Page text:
It is sometimes easier for each spouse to trust the numbers provided by the neutral, than financial information provided by the other spouse and his or her attorney.
In a litigated divorce with significant assets, you’ll often have each spouse hiring their own forensic account, at a significantly greater cost than one financial neutral. In addition, it is a value added in my opinion for there to be a financial professional doing the financial analysis, versus a case in which the parties do not hire accountants and the attorneys do all of the financial analysis, usually at a greater combined cost than having the one financial neutral.
The MHP leads the meetings, helps make sure each parent’s or spouse’s concerns are adequately addressed, and is a resource for issues regarding minor children. For example, often parents will sit down with the MHP to develop the parenting plan for the case (a parenting plan is a specialized agreement regarding time-sharing and other children’s issues required under Florida law when there are minor children).
The MHP leads the meetings and helps keep the process focused on each person’s interests and concerns, versus the process becoming a battle or back and forth between attorney’s trying to represent their clients.
The MHP will almost always be a specialist in children’s issues as well, and is significant value added in addressing questions that come up regarding best interests of the children, and in keeping the focus on the children when working on the parenting plan. It’s easy at times for the parties and attorneys to focus on what is fair for each parent.
I had a case recently where the parents were trying to figure out which school district was best for the their children, one of whom had special needs, the MHP was very familiar the programs at the schools in each district, and was able to assist the parents in making a decision.
Having the MHP sit down with the two of you to develop the initial draft of the parenting plan can be a significant cost savings.
An uncontested divorce or other family law case, where you and the other spouse or parent yourselves arrive at an agreement, and one of you takes that to an attorney to write up, will be much cheaper the Collaborative Law.
Mediation with just you and the other party, in which you arrive at a settlement will almost always be less expensive than Collaborative Law. You can read more about a comparison of mediation and collaborative law by following the link to that page here on the website.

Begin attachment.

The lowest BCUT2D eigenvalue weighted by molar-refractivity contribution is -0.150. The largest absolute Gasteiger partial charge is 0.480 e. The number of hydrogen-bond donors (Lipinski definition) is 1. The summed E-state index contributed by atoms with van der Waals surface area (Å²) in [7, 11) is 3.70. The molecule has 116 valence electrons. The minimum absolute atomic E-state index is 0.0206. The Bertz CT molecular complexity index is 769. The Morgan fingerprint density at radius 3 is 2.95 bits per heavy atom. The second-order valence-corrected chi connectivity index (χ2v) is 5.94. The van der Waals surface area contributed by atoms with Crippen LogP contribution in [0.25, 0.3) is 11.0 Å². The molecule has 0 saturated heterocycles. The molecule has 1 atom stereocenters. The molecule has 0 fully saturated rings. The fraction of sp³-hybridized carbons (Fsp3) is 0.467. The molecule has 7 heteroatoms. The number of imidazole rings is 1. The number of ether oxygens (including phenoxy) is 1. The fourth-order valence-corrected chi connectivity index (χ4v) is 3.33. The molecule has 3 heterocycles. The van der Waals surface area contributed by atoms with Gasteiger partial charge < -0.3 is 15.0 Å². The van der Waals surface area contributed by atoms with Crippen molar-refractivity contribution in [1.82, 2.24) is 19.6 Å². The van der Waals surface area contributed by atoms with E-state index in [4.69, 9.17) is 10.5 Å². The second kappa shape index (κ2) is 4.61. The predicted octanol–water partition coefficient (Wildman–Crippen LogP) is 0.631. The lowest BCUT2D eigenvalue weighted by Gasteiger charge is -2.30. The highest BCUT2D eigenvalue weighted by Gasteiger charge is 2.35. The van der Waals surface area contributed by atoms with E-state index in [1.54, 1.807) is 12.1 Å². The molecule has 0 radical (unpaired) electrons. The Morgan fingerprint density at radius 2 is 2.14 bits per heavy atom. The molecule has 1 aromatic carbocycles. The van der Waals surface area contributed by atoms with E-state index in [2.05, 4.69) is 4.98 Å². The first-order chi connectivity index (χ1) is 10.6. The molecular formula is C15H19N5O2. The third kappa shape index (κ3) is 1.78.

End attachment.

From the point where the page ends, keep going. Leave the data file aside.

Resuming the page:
Collaborative Law will almost always be less expensive than adversarial litigation.
A survey of 101 collaborative cases in Florida between December 2013 and January 2018 found the approximate total, median cost for “easy” cases was $15,000 (54% had a total combined cost for both clients of $15,000 or less); $30,000 for “moderate” difficulty cases (53% of “moderate” difficulty cases had a total, combined cost of $30,000 or less); and less than $75,000 for “difficult” or “very difficult” cases (62% of these cases had a total combined cost of $75,000 or less).
Seventy-six percent (76%) of the cases included a Mental Health Professional on the collaborative team, and 71% a neutral financial professional. The cost amounts are combined costs for the attorneys, Mental Health Profession and Financial Neutral.
A survey by the International Academy of Collaborative Professionals of 933 cases in the United States and Canada from October 2006 through July 2010, found an average cost of $12,127 for easy cases; $21,633 for moderate cases, and $32,588 for difficult cases.
For all cases, this study showed an average total cost of $24,125 – $17,826 for cases with no minor children and $25,576 with children.
Most (87%) of the cases were from the U.S. The hourly fees for attorneys in the cases was similar in the U.S. and Canada, but there was a wide range in cost depending on the region in the U.S., for example an average total cost of $14,054 in Minnesota and $41,485 in California.
It is a little difficult to compare exactly the cost amounts from the two studies, but it appears that the recent Florida amounts are higher than the 2006 to 2010 average amounts from this earlier survey, which is probably accounted for by Florida being more costly than the national U.S. average, and by the fact that hourly rates have increased since 2006 and 2010.
In my opinion, definitely. Litigation can be a nasty process, with each side trying to put the other at risk. You can read a blog post of mine regarding litigation as an abusive process.
In adversarial litigation you’ll have multiple, sometimes stressful conversation with your attorney regarding the threat from the other side and how to prevail; and the end result of the case can be ongoing conflict or bad blood.
Litigated cases have the possibility of being settled on a friendly basis, with the two of you moving forward on a positive basis, but I believe this is more likely in a collaborative case; in addition to the collaborative option leaving in place a good process for resolving issues in the future. I’ve seen highly conflictual, litigated cases continue to have conflicts, contempt motions, motions for enforcement, petitions for modification, numerous hearings, and appeals for years, sometimes for as much as a decade or more after the original final divorce order.
Where privacy is a concern, a Collaborative case is handled without adversarial pleading and allegations in the Court records. Even the Settlement Agreement, other than the Parenting Plan, can be retained as confidential to be filed with the Court only if some enforcement action in the future is needed, which hopefully would never be the case – with the two of you returning to Collaborative Law rather than the Court, if an issue arises in the future.